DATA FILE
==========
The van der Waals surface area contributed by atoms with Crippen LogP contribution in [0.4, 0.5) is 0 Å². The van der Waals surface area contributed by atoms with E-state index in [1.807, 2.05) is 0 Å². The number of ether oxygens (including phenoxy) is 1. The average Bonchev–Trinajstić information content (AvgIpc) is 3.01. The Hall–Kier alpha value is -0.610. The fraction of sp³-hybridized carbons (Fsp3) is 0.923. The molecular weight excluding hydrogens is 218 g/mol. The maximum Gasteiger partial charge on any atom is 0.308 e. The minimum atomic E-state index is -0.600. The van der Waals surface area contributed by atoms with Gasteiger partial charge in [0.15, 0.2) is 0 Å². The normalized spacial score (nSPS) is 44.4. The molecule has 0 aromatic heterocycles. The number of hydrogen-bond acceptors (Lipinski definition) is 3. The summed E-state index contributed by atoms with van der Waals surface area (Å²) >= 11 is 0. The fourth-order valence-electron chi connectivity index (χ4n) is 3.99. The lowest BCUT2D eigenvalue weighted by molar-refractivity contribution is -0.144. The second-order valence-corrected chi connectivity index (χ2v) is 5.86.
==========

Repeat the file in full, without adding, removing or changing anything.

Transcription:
The van der Waals surface area contributed by atoms with Crippen LogP contribution in [0.4, 0.5) is 0 Å². The van der Waals surface area contributed by atoms with E-state index in [1.807, 2.05) is 0 Å². The number of ether oxygens (including phenoxy) is 1. The average Bonchev–Trinajstić information content (AvgIpc) is 3.01. The Hall–Kier alpha value is -0.610. The fraction of sp³-hybridized carbons (Fsp3) is 0.923. The molecular weight excluding hydrogens is 218 g/mol. The maximum Gasteiger partial charge on any atom is 0.308 e. The minimum atomic E-state index is -0.600. The van der Waals surface area contributed by atoms with Gasteiger partial charge in [0.15, 0.2) is 0 Å². The normalized spacial score (nSPS) is 44.4. The molecule has 0 aromatic heterocycles. The number of hydrogen-bond acceptors (Lipinski definition) is 3. The summed E-state index contributed by atoms with van der Waals surface area (Å²) >= 11 is 0. The fourth-order valence-electron chi connectivity index (χ4n) is 3.99. The lowest BCUT2D eigenvalue weighted by molar-refractivity contribution is -0.144. The second-order valence-corrected chi connectivity index (χ2v) is 5.86.